Abstract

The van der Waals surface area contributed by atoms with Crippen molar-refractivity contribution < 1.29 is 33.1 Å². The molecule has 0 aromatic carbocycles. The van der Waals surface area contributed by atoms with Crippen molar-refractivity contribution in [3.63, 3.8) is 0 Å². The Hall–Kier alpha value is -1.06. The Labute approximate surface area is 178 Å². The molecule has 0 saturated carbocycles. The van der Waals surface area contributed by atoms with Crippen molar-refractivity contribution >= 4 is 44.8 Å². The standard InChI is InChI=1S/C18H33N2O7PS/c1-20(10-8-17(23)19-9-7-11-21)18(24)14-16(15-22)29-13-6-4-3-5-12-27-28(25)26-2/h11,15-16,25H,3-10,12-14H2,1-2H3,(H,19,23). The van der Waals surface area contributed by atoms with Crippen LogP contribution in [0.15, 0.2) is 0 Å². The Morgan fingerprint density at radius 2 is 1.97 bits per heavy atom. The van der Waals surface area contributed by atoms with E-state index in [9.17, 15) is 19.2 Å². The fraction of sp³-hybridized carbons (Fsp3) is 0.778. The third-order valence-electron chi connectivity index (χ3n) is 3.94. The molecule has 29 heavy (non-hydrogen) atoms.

Benthic foraminiferal assemblages were studied in 327 surface sediments collected at water depths ranging from 2 to 100 m in the Pearl River Estuary and its adjacent continental shelf. A self-organizing map (SOM) was created to display the benthic assemblages based on species abundance, with six faunal assemblages identified. The distribution pattern of the assemblages on the SOM matched that of the sampling sites. The relationship between the benthic fauna and natural environmental parameters was investigated using a canonical correspondence analysis (CCA). The CCA Axis 1 (37% of the faunal variance) was primarily related to depth (r = 0.88), while CCA Axis 2 (11% of the faunal variance) was related to sediment texture (r = 0.72). We hypothesize that the salinity gradient derived from depth, along with substrate, are the most important factors controlling the distributions of the foraminiferal assemblages. This study verifies that the SOM is efficient in classifying the foraminiferal community and that benthic foraminifera are valuable bioindicators reflecting ecological changes over long time scales.

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